This is the root element of an UBER message. Every UBER message MUST have this as its root. The <uber> element has one optional property: version which carries the UBER message version information. For this release, all UBER messages SHOULD be set to the value of "1.0". If the version property is missing, it SHOULD be assumed to be set to "1.0".

Example <uber> Elements
<!-- XML format -->
<uber version="1.0">
...
</uber>

// JSON format
{"uber" : {"version" : "1.0", ...} }

3.7. The <data> Element

The <data> element is the key element in the model. A valid UBER message SHOULD contain at least one <data> element. If it does appear, the <data> element appears as a child of the <uber> or <error> elements. The <data> element MAY be nested as many times as needed. The <data> element has the following property (all properties are OPTIONAL):

id

The document-wide unique identifier for this element. The value of id must begin with a letter ([A-Za-z]) and may be followed by any number of letters, digits ([0-9]), hyphens ("-"), underscores ("_"), colons (":"), and periods ("."). If the id property is present, it SHOULD be treated as an in-document reference as described in section 3.5 of RFC3986 [RFC3986].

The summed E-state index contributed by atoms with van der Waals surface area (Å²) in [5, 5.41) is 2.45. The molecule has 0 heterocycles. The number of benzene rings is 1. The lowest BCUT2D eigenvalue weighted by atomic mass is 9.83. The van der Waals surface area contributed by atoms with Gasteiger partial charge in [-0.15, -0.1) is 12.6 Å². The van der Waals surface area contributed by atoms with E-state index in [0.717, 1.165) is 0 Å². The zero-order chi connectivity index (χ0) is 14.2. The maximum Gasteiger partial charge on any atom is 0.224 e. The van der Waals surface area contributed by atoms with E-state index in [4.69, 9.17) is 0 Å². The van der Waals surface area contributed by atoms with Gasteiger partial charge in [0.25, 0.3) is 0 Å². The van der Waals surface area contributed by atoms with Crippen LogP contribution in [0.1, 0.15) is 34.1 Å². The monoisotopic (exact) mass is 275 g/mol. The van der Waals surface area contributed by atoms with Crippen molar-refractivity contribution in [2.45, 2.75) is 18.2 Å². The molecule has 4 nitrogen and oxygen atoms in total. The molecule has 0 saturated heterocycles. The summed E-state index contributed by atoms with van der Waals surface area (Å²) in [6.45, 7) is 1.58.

name

A document-wide non-unique identifer for this element. The value of name must begin with a letter ([A-Za-z]) and may be followed by any number of letters, digits ([0-9]), hyphens ("-"), underscores ("_"), colons (":"), and periods ("."). If the name property is present it MAY be used as a variable in the UBER model property as described in [RFC6570].

rel

Contains a list of link relation values. These values SHOULD conform to the guidance provided in RFC5988 [RFC5988]. In the XML variant the list of link relation values appears as a space-separated list. In the JSON variant the list of link realtion values appears as an array.